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nato flexes plans for new center to protect critical infrastructure in the black sea

NATO Flexes Plans for New Center to Protect Critical Infrastructure in the Black Sea

Author: Samantha Fanger

Jun 27, 2023

Image source: Wikimedia Commons

Following the suspected sabotage and explosion of the Nord Stream gas pipeline in September 2022 in the North Sea, the North Atlantic Treaty Organization (NATO) has announced plans to make a “maritime center for the security of underwater infrastructure.” This center will bring together NATO, the private sector, and other partners to “help improve information sharing about evolving risks and threats,” according to the head of Critical Undersea Infrastructure and Coordination, Hans-Werner Wienermann.

The Black Sea is “a key front in transatlantic security,” according to Dr. Mara Karlin, assistant secretary of defense for strategy for the U.S. Department of Defense. She added that in the context of Russia’s invasion of Ukraine, it is now also “the site of the largest conflict in Europe since World War II." 

Meddling operations by Russia could be carried out not only by their Navy, but also by the Main Directorate of Deep-Sea Research (GUGI), which is known as Russia’s “Deep-Sea Spetsnaz.” NATO has received intelligence indicating that GUGI has focused on underwater cable networks more recently.  

According to Wienermann, Russia has mapped out critical underwater infrastructure in the Black Sea—a development that has caused concerns that Russia could target undersea cables as a form of disruption. With the increase in naval activity since the start of Moscow’s invasion of Ukraine, cables could be cut or even damaged accidentally.  

About 95 percent of the world’s global data flow is transmitted through undersea cables, and much of the critical infrastructure found in the Black Sea are cables used to transmit telecommunication signals.  Currently, the Black Sea’s underwater infrastructure makes an estimated $10 trillion in transfers daily, and about two thirds of the world’s oil and gas. 

 5,000 miles of oil and gas pipeline networks stretch across the North Sea alone, and yearly, there are about 100 reported cable-cutting incidents around the world. Determining if instances of cut cables are deliberate is a challenge. Another difficulty is that it would be impossible to have a NATO monitoring presence that could cover all undersea infrastructure in the Black Sea. Instead, NATO Allies will be focusing on “high-risk” areas. NATO Secretary-General Jens Stoltenberg says their goal is to “be better at collecting...intelligence, sharing information, connecting the dots.” He added that the private sector collects large swaths of data on maritime movements and surveillance that can be used to aid this effort.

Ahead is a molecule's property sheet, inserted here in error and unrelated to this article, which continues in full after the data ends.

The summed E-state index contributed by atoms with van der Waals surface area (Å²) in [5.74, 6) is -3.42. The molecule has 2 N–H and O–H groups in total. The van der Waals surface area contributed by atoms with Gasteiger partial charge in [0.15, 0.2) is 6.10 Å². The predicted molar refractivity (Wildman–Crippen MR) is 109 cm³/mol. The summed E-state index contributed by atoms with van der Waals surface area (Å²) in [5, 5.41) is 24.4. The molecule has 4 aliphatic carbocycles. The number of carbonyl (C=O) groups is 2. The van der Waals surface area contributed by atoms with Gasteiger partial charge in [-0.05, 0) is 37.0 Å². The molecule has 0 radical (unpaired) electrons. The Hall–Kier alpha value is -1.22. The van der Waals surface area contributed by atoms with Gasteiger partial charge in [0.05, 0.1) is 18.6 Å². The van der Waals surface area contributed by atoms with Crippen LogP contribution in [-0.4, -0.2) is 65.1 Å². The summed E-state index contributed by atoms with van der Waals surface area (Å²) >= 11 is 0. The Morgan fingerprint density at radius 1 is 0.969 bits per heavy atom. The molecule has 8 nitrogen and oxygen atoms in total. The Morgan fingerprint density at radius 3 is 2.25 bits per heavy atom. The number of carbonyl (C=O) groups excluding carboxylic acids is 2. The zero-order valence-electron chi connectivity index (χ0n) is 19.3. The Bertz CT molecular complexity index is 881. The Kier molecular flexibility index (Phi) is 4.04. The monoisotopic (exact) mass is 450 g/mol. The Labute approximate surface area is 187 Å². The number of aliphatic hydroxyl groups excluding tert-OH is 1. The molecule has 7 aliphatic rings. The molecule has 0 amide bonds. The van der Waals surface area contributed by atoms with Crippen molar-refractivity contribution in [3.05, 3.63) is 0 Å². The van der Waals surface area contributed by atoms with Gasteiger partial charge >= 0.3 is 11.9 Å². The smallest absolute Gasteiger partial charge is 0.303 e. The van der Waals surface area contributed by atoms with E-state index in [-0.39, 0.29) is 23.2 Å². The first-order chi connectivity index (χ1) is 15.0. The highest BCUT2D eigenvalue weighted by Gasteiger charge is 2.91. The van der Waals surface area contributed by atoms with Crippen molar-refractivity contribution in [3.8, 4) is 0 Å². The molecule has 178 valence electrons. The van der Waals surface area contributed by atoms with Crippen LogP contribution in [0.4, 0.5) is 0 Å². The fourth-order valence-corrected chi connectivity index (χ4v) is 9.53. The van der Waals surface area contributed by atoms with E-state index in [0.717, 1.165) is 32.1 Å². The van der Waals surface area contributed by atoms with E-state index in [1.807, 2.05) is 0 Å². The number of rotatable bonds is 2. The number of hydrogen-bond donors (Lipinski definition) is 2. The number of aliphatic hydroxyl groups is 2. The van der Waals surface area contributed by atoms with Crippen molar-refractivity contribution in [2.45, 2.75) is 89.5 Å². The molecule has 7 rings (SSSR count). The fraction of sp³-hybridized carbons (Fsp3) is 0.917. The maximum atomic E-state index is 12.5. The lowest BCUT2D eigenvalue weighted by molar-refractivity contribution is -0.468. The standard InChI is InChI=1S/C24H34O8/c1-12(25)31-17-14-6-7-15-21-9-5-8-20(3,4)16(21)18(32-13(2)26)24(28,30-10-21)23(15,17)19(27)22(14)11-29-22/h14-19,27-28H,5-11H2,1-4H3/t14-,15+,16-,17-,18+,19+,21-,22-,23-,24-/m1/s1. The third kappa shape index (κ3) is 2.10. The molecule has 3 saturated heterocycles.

The cable systems found in the Black Sea literally and figuratively connect countries in the surrounding region and beyond. After the European Union (EU) signed a $2 billion dollar agreement for a submarine power cable between Georgia and Romania, the president of the European Commission (EC), Ursula von der Leyen, said the cable would "bring the European Union closer to partners in the South Caucasus region, and it will help both our regions achieve the clean energy transition.” Some of the main cables and systems are the Kerch Strait Cable, the Russia-Georgia cable system, the Caucasus Cable System, and the Black Sea Fiber Optic System (KAFOS) that connects Türkiye, Bulgaria, and Romania. Even prior to NATO’s new maritime security center, countries with cable networks in the region had begun working on new initiatives that could “reduce the threat from malicious actors by creating more redundancies to direct data traffic and electricity in cases of damage to other undersea cables or land-based systems.” One example is the Romanian-Georgian-Azerbaijani digital and energy connectivity project that will provide viable alternatives for Moldova and Ukraine, both of which could face more communication and energy disruptions as the war continues. 

Russia’s invasion of Ukraine continues to alter regional security considerations, necessitating a proactive response from neighboring countries to avert other crises that trickle down. The suspected attacks on the Nord Stream 1 and 2 pipelines last year, that halted gas shipments from Russia to Germany, was a turning point of sorts that shifted the regional security focus. The new center demonstrates international awareness of the larger threat that looms over the region and could have sweeping effects if this critical infrastructure becomes compromised.

More importantly, it exemplifies the united approach that Karlin says will be critical to the region’s security in the future. Russia’s invasion of Ukraine has focused the world’s attention on the strategic geopolitical importance of the Black Sea. However, just east of it lies the Caspian Sea which holds vast networks for trade, energy, and communication that have become especially critical during this period of conflict. While "the United States will continue to work with NATO allies to advance military modernization to address Russia's military threat, including through enhanced posture and exercises to improve security and prosperity for the region," allies and regional partners should examine other critical areas for trade and infrastructure that could be under threat and how initiatives such as this one could be replicated to proactively safeguard them. 


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